Lyme disease is the most common tick-borne disease in the United States. In Michigan, there is an incident rate of about 1 per 100,000 residents. The incidence of Lyme disease is 30 times higher in our closely neighboring state, Wisconsin.
Lyme disease has been in the news more than usual this year, as the population of ticks is thought to be expanding in some areas of Michigan. I have recently been seeing an increase of patients with complaints of tick bites, and questions regarding Lyme disease.
The disease is spread only by blacklegged ticks, formerly known as deer ticks (Ixodes species), that are infected with the disease. These ticks are brown in color and the size of a poppy/sesame seed, or the tip of a pencil. Infected ticks have to be attached to their host (deer, human, etc.) and feed for the disease to be transmitted to the host. Typically the tick would have to be attached for 24 hours, and feed for an additional 36-to-48 hours before disease transmission occurs. Ticks will become engorged, or full of blood, after they have fed.
Initial symptoms of Lyme disease include rash and/or flu-like symptoms. The rash can occur several days after the tick bite, but can appear up to one month after. The rash is normally described as a "bull's eye" rash, because it is often salmon/red in color with a central clearing. Flu-like symptoms consist of fever, chills, fatigue, weakness, headache, and muscle/joint pain. If the disease progresses without treatment there can be neurological, joint, heart or brain involvement.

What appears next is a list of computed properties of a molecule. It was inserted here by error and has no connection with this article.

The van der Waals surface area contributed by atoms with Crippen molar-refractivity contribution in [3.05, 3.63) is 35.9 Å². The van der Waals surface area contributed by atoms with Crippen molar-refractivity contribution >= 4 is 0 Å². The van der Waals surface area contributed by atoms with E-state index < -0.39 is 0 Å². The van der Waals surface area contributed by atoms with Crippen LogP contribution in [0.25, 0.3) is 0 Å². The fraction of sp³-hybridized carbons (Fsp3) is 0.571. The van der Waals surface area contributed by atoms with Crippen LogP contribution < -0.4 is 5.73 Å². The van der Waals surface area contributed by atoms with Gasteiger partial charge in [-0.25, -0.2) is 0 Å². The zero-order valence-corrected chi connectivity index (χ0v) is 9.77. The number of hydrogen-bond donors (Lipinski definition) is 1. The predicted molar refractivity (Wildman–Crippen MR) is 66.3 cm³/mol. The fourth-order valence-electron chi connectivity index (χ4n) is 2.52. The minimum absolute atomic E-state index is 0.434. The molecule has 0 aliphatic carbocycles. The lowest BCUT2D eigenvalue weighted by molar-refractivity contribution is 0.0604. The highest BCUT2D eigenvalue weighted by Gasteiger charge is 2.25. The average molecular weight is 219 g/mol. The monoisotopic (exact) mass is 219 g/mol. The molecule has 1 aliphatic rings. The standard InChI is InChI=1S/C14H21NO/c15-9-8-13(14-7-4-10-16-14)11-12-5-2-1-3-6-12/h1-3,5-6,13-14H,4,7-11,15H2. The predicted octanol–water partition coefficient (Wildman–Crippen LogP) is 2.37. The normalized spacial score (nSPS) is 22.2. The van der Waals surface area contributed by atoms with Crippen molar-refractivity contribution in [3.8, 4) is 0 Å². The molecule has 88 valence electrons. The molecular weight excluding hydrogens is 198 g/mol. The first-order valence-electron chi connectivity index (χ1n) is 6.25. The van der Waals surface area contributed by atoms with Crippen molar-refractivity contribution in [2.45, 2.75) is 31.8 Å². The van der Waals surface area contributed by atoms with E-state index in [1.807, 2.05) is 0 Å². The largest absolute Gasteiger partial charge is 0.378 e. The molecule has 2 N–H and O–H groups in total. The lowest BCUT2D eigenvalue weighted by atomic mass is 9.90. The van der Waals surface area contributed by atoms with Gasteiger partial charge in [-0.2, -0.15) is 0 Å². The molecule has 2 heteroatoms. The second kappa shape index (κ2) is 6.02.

The number one way to prevent Lyme disease is to prevent tick bites. I don't expect residents of the Keweenaw to avoid our densely wooded areas where the ticks are found. Instead, take precaution. Try to stay in the middle of trails, dress accordingly, and do your due diligence after leaving the woods to check for ticks.
Dressing accordingly includes close-toed shoes or boots, a long-sleeved shirt tucked into your pants, and pants tucked into socks. Light-colored clothing will also make the ticks easier to spot. Insect repellant should be worn. While in the woods, check yourself frequently for ticks. Once out of the woods, examine yourself and your clothing closely. Ticks prefer warm moist areas such as armpit, groin and the back of knees, but often can be found on the scalp as well. It's important to bathe as soon as you can after leaving the woods, hopefully ticks will be washed away before they have a chance to attach.
If a tick is attached, care should be taken to remove it. Do not try to burn, twist or smother the tick.
Use pointed tweezers (not your hands) to grasp the tick as close to the skin surface as possible. Do not crush the body of the tick.
Pull the tick straight out with slow, steady pressure.
Wash the area where the tick was, and your hands, with soap and water immediately after removal.
If part of the tick remains in the skin, medical attention is not required as the remaining parts are usually expelled on their own. Do not attempt to remove the remaining parts.
After removing the tick, pay attention to the skin where it attached. Also, remember only the smaller, blacklegged species of ticks can cause Lyme disease. Medical attention should be sought if a person experiences a rash or flu-like symptoms.
Editor's note:?Dr. Stacey Carpenter is the director of the Portage Health Continuing Medical Education program. She practices Family Medicine at Portage Health's main campus in Hancock. Learn more about Dr. Carpenter at portagehealth.org/carpenter.